Breaking New Ground—Stories from Defence Construction Breaking_new_ground - Page 63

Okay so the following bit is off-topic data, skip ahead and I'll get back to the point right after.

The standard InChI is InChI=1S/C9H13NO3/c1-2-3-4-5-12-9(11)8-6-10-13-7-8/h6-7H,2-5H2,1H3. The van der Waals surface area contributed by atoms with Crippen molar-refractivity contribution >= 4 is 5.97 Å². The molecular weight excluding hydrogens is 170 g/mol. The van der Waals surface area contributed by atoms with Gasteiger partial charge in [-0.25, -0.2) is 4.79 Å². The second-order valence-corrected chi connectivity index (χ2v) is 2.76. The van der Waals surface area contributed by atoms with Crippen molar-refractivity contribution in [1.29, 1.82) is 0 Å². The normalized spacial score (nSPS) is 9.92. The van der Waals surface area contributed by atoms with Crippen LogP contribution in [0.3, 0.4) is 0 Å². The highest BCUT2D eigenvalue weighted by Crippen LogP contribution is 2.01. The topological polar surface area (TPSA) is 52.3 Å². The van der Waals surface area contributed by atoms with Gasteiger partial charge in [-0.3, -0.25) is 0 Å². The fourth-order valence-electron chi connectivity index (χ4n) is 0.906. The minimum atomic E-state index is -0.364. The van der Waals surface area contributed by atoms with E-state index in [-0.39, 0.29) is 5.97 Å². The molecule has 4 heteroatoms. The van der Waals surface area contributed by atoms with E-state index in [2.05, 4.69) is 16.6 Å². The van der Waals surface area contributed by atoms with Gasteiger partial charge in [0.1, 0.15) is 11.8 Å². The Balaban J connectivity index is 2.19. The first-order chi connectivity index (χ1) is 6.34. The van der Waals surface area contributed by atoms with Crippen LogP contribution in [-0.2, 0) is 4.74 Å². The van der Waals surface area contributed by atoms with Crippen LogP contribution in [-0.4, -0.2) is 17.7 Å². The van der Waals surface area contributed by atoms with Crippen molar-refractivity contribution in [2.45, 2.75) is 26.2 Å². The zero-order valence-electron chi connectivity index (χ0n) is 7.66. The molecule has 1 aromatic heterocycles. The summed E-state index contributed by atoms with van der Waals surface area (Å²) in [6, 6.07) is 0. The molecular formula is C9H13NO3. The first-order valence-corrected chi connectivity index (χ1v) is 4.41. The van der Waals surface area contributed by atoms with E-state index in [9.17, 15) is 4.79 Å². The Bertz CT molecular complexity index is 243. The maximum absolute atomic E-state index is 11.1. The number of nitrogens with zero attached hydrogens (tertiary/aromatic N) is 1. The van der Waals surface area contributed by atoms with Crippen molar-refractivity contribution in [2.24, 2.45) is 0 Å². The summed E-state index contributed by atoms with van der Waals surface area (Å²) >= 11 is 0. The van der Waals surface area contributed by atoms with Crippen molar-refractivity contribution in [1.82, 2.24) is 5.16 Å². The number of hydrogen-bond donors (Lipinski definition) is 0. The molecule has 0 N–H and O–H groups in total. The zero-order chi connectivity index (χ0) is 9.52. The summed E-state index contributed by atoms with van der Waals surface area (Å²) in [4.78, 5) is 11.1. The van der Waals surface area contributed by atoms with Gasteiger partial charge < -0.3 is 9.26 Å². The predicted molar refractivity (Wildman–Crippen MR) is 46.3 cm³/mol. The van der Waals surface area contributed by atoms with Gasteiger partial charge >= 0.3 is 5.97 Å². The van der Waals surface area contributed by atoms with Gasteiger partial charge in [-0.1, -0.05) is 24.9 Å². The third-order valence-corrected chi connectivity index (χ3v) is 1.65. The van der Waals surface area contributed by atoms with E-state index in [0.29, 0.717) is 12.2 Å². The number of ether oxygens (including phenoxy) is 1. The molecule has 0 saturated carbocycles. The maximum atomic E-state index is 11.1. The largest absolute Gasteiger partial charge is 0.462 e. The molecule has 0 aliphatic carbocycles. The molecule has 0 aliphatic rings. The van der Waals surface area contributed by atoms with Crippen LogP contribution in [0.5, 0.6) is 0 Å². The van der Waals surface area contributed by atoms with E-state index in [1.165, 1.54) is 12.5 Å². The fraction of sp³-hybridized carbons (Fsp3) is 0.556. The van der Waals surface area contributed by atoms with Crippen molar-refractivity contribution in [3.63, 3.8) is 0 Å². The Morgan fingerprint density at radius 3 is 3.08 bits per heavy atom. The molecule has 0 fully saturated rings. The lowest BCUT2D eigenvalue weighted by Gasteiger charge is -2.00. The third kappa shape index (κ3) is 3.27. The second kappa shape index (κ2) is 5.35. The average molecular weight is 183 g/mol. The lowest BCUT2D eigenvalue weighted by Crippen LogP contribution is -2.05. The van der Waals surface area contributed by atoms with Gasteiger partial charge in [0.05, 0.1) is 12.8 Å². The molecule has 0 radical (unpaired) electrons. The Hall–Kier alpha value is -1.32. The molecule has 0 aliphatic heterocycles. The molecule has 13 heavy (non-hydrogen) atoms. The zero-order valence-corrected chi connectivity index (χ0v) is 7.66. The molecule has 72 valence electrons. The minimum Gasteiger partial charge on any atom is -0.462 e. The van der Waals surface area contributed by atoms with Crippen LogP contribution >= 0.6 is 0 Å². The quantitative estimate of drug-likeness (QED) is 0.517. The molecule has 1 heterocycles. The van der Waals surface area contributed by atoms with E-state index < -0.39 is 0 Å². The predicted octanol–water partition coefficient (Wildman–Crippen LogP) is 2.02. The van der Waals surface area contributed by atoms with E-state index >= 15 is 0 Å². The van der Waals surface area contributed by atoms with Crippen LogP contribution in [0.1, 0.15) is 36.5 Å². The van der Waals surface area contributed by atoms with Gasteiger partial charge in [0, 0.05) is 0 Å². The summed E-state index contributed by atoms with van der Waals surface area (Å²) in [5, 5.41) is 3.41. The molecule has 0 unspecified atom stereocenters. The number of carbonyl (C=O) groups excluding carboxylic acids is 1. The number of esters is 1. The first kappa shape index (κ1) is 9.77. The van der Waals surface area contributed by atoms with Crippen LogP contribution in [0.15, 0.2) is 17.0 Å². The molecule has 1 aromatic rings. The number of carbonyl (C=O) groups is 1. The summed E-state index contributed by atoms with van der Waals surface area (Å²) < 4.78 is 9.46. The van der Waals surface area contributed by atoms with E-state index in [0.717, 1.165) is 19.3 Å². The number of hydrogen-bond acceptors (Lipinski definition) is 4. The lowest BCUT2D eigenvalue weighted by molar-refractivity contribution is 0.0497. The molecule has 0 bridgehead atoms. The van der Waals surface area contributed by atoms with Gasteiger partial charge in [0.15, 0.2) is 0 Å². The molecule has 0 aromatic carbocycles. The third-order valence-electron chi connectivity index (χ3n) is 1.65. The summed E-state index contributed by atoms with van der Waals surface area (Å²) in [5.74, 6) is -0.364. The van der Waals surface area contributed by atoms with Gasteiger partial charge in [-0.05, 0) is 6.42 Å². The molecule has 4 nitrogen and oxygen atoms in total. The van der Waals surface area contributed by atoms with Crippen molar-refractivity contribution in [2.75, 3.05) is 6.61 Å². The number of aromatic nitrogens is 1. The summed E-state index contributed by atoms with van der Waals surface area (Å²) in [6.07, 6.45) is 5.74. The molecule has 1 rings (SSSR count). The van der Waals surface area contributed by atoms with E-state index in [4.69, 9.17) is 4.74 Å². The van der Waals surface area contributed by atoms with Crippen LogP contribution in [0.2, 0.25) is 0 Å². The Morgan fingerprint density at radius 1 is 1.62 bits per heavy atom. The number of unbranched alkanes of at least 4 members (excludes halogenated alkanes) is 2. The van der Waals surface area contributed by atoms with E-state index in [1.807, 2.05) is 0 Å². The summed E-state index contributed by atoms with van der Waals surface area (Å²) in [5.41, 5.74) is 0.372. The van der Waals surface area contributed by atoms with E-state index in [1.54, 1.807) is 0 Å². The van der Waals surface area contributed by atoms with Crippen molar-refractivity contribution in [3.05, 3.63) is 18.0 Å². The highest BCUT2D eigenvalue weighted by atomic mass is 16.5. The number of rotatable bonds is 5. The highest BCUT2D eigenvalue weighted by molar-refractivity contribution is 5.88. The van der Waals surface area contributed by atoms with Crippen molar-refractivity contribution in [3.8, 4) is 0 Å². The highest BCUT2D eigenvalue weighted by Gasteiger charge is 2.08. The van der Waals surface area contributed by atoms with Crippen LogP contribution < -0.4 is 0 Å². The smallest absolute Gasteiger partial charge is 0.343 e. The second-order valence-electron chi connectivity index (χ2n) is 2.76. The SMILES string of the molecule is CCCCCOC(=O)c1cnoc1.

Other changes were underway, too, including an emphasis on bilingualism. Language training had begun to be offered in the 1960s; in June 1973, Parliament adopted the Official Languages Resolution, which resulted in DCL identifying all of its positions as to language requirements, and making arrangements so that those requirements could be met. In 1975, DCL received increased authority to enter into and increase contracts without Treasury Board approval, which reduced the time required to award many construction contracts. Later in the decade, the introduction of Short Tender Calls, intended to expedite smaller contracts, also proved a timesaver. Used on a trial basis in the Atlantic Region beginning on April 1, 1977, they were so successful that they were adopted nationally in January 1978. In a 2007 interview, Alec Lawson described the DCL approach: If you know what the hell you’re doing and have a person behind you that backs you, you can really accomplish good things, serving your country. That was the sort of atmosphere when I was there. Alec recalled being sent to Halifax in the late 1970s to troubleshoot a project that would see DCL and DND hit with a $50,000 penalty from Lockheed Martin for every day that the aircraft facilities weren’t completed. His report asked DCL for $300,000 to get the job finished on time—and Head Office agreed, saying that it was six days’ worth of penalties, and that sometimes you had to spend money to save money. Alec also commented on the growth of the relationship between DND and DCL, explaining that a much better rapport existed between the two organizations in the mid-1970s than there had been at the start in the early 1950s. DCL getting on with the job During this period of reorganization and renewed construction tempo, new recruits to DCL were quickly brought up to speed and provided with both responsibility and mentoring. Ian Ashton, technical advisor, recalls his introductory summer with DCL in Petawawa, between his first and second years of an engineering degree: I was impressed… with the degree of responsibility entrusted to me and level of support I received… Back then, everyone in the office, save the manager and the secretary, was a well-seasoned tradesman. Each one was full of technical know-how and flush with long stories (that) usually contained some relevance to the ongoing construction work… tricks of the trade, shortcuts to watch out for and tough lessons they had learned themselves. Anticipating the next steps In the mid-1970s, the federal Auditor General expressed concern about the financial management and control of Crown corporations. In 1976—eight years prior to such committees being made man